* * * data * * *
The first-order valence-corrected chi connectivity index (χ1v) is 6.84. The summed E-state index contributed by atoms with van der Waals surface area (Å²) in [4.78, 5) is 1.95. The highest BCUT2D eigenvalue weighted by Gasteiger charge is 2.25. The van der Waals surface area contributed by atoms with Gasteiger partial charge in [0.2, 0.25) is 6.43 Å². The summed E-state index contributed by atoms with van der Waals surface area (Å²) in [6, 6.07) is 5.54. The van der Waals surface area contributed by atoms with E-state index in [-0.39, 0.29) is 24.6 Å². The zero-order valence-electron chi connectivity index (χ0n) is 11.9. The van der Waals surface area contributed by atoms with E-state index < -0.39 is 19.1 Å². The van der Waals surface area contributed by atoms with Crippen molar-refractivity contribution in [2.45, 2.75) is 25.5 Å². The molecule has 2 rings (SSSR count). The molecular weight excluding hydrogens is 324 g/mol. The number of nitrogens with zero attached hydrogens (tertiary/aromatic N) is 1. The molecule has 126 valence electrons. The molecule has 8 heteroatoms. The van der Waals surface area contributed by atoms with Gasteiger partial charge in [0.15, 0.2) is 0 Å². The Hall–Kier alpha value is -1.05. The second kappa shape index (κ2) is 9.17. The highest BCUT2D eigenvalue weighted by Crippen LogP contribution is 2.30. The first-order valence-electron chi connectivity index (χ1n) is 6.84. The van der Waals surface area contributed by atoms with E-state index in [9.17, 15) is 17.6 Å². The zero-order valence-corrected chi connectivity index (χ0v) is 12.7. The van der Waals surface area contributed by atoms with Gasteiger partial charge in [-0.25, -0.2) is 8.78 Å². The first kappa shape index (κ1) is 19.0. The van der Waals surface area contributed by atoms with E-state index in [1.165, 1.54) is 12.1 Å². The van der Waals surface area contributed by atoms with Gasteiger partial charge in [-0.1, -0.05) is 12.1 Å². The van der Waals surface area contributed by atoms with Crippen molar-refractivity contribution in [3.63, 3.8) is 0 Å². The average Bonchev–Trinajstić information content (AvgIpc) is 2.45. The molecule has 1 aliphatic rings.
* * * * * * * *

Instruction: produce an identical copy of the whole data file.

The first-order valence-corrected chi connectivity index (χ1v) is 6.84. The summed E-state index contributed by atoms with van der Waals surface area (Å²) in [4.78, 5) is 1.95. The highest BCUT2D eigenvalue weighted by Gasteiger charge is 2.25. The van der Waals surface area contributed by atoms with Gasteiger partial charge in [0.2, 0.25) is 6.43 Å². The summed E-state index contributed by atoms with van der Waals surface area (Å²) in [6, 6.07) is 5.54. The van der Waals surface area contributed by atoms with E-state index in [-0.39, 0.29) is 24.6 Å². The zero-order valence-electron chi connectivity index (χ0n) is 11.9. The van der Waals surface area contributed by atoms with E-state index < -0.39 is 19.1 Å². The van der Waals surface area contributed by atoms with Crippen molar-refractivity contribution in [2.45, 2.75) is 25.5 Å². The molecule has 2 rings (SSSR count). The molecular weight excluding hydrogens is 324 g/mol. The number of nitrogens with zero attached hydrogens (tertiary/aromatic N) is 1. The molecule has 126 valence electrons. The molecule has 8 heteroatoms. The van der Waals surface area contributed by atoms with Gasteiger partial charge in [0.15, 0.2) is 0 Å². The Hall–Kier alpha value is -1.05. The second kappa shape index (κ2) is 9.17. The highest BCUT2D eigenvalue weighted by Crippen LogP contribution is 2.30. The first-order valence-electron chi connectivity index (χ1n) is 6.84. The van der Waals surface area contributed by atoms with E-state index in [9.17, 15) is 17.6 Å². The zero-order valence-corrected chi connectivity index (χ0v) is 12.7. The van der Waals surface area contributed by atoms with Gasteiger partial charge in [-0.25, -0.2) is 8.78 Å². The first kappa shape index (κ1) is 19.0. The van der Waals surface area contributed by atoms with E-state index in [1.165, 1.54) is 12.1 Å². The van der Waals surface area contributed by atoms with Gasteiger partial charge in [-0.1, -0.05) is 12.1 Å². The van der Waals surface area contributed by atoms with Crippen molar-refractivity contribution in [3.63, 3.8) is 0 Å². The average Bonchev–Trinajstić information content (AvgIpc) is 2.45. The molecule has 1 aliphatic rings.